One way to build a cluster deck is to begin with a pair or trio of cards which form a great combination, and put in as many of them as you have, or as many as your deck-building rules allow. (Many players follow the Duelists' Convocation's tournament deck rules, which limit a deck to no more than four of each card except basic lands.) Then, for each card in the combination, look for other cards which form a different powerful combination with that card. Compare each card that you consider adding with each of the others you have already chosen and think about whether it will help or hurt if you happen to draw them together. The first few selections will guide and shape the rest, since each new card must be compared with all of the earlier additions. Limit your deck to two colors, or three at the most, so that you'll have a good chance of drawing the right lands to cast the spells you choose.
After you have selected a number of other cards which work well with your core combination, flesh out the deck with other cards that complement the general theme and fill in your deck's gaps. If you have some favorite, useful-in-any-deck cards that fit the color scheme, or cards that increase your chances of drawing a key card or that let you retrieve key cards from the graveyard, you may want to add those, too. And of course you need mana. Start by putting in one mana-producing land for each two spells; you'll adjust this ratio later.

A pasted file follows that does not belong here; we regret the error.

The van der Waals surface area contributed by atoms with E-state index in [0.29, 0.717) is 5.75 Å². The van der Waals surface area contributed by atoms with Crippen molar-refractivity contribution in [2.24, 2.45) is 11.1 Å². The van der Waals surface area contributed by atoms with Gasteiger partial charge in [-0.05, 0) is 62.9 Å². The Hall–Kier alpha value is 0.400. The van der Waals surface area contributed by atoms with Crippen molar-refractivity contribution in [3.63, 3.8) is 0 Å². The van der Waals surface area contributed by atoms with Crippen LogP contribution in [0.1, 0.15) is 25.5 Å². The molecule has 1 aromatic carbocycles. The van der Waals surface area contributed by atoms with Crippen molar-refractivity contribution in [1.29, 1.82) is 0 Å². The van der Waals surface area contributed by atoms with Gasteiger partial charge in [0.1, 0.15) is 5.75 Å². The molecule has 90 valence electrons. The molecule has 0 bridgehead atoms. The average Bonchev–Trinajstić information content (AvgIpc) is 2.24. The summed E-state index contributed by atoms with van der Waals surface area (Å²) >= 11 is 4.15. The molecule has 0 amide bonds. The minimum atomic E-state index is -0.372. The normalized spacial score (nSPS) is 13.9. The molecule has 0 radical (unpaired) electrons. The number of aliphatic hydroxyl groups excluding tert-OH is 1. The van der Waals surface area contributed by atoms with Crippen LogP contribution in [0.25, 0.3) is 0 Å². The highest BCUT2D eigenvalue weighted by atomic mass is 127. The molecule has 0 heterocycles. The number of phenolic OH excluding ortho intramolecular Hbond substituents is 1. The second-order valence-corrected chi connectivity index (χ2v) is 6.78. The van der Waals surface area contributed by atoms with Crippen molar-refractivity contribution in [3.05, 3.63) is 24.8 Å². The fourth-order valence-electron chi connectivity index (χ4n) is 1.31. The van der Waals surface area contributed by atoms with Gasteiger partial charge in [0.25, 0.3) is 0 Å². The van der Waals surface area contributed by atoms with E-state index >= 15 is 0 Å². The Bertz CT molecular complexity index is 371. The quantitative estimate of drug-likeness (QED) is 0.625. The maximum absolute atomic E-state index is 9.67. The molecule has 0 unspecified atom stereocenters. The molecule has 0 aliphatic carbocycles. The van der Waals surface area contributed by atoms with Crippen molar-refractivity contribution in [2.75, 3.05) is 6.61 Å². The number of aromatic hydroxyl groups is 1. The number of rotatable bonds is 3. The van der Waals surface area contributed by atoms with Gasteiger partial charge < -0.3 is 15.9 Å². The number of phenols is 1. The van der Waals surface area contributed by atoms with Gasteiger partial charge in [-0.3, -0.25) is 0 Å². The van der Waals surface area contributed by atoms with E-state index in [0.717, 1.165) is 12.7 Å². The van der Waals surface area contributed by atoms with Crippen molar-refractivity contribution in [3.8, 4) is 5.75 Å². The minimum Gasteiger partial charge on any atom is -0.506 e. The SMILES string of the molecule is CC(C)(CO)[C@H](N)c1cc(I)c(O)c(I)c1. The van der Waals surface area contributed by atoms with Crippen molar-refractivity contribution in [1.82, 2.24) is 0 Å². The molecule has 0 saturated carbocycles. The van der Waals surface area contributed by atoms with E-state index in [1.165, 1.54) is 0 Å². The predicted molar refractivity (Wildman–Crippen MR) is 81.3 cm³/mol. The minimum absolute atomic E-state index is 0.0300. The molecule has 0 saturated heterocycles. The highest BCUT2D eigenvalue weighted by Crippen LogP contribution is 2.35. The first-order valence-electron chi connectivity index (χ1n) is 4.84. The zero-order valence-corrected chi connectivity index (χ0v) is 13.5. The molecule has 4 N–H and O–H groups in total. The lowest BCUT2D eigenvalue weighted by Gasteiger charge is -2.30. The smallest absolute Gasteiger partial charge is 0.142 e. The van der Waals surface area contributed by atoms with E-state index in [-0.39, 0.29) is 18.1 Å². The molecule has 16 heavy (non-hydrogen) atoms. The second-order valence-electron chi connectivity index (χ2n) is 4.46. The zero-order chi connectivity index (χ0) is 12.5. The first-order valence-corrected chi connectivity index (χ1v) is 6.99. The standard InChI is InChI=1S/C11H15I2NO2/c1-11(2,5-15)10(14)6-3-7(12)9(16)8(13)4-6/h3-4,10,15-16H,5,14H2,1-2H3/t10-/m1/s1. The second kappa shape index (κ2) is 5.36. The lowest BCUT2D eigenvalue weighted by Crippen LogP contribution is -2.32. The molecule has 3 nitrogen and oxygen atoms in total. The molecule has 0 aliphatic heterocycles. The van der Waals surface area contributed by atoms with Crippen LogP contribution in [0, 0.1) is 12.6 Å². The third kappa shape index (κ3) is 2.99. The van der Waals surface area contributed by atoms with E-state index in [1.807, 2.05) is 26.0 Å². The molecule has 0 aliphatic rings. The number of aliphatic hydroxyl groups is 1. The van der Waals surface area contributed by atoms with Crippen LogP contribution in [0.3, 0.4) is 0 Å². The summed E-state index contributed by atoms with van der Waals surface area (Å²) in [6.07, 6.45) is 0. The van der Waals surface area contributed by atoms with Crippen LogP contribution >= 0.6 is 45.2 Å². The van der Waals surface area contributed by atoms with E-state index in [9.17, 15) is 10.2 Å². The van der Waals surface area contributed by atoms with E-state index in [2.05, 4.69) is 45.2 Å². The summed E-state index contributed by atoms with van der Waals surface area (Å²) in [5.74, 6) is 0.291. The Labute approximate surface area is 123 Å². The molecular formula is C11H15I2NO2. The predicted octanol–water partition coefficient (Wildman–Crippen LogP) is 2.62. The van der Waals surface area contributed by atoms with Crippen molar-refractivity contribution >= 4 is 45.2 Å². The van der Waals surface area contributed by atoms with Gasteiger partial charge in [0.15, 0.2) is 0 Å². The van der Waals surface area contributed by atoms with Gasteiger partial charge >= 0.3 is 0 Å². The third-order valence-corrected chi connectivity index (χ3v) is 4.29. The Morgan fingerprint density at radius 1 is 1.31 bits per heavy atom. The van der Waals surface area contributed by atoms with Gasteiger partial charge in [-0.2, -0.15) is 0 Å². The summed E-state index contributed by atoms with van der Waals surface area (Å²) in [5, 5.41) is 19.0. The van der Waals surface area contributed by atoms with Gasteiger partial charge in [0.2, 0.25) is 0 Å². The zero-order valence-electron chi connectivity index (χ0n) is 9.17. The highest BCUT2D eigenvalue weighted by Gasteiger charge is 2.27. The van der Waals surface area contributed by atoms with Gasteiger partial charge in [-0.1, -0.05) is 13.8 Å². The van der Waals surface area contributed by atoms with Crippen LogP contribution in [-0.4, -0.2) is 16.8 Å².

Aim for a deck that's fairly close to the minimum deck size, since this will increase the odds of drawing the key cards. (The minimum deck size allowed by the Magic rules is forty cards, but most tournaments have a sixty-card minimum.)
A Classic Cluster Deck: Thicket Basilisk and Lure
Confused? Let's try an example. First we pick a pair of cards. We'll start with Lure, a green creature enchantment which forces all creatures that can to block the creature enchanted by Lure, and Thicket Basilisk, a green 2/4 creature which causes all creatures that it blocks or which block it to be destroyed at the end of combat. This classic combination is often called a "creature sweeper" since it destroys all your opponent's non-wall creatures which are able to block. When playing this deck, the basic strategy is to use a creature enchanted with Lure, ideally the Thicket Basilisk, to draw away all of the opponent's blockers (preferably destroying those creatures with the Thicket Basilisk's "gaze of destruction") and to then deal damage to your opponent with your other, unblocked attacking creatures.